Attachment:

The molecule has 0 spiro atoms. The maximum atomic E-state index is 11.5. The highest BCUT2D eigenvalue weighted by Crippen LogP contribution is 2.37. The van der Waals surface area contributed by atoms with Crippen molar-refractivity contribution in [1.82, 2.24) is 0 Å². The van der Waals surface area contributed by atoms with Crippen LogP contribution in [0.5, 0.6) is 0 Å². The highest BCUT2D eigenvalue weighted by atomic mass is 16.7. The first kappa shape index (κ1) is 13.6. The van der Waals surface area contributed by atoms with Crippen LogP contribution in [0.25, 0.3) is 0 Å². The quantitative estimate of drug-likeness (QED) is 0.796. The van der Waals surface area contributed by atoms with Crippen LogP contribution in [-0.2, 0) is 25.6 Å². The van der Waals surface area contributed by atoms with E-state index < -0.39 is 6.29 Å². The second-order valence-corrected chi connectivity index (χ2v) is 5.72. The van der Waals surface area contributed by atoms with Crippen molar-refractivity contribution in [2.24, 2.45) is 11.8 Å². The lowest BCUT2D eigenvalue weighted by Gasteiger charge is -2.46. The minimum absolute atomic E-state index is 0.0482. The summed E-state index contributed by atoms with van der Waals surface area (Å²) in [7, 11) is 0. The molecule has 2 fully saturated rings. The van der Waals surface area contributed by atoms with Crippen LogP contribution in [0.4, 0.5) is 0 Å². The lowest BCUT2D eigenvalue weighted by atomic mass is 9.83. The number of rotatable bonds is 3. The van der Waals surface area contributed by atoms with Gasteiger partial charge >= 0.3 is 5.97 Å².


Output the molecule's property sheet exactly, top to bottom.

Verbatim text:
The molecule has 0 spiro atoms. The maximum atomic E-state index is 11.5. The highest BCUT2D eigenvalue weighted by Crippen LogP contribution is 2.37. The van der Waals surface area contributed by atoms with Crippen molar-refractivity contribution in [1.82, 2.24) is 0 Å². The van der Waals surface area contributed by atoms with Crippen LogP contribution in [0.5, 0.6) is 0 Å². The highest BCUT2D eigenvalue weighted by atomic mass is 16.7. The first kappa shape index (κ1) is 13.6. The van der Waals surface area contributed by atoms with Crippen LogP contribution in [0.25, 0.3) is 0 Å². The quantitative estimate of drug-likeness (QED) is 0.796. The van der Waals surface area contributed by atoms with Crippen LogP contribution in [-0.2, 0) is 25.6 Å². The van der Waals surface area contributed by atoms with E-state index < -0.39 is 6.29 Å². The second-order valence-corrected chi connectivity index (χ2v) is 5.72. The van der Waals surface area contributed by atoms with Crippen molar-refractivity contribution in [2.24, 2.45) is 11.8 Å². The lowest BCUT2D eigenvalue weighted by Gasteiger charge is -2.46. The minimum absolute atomic E-state index is 0.0482. The summed E-state index contributed by atoms with van der Waals surface area (Å²) in [7, 11) is 0. The molecule has 2 fully saturated rings. The van der Waals surface area contributed by atoms with Crippen LogP contribution in [0.4, 0.5) is 0 Å². The lowest BCUT2D eigenvalue weighted by atomic mass is 9.83. The number of rotatable bonds is 3. The van der Waals surface area contributed by atoms with Gasteiger partial charge >= 0.3 is 5.97 Å².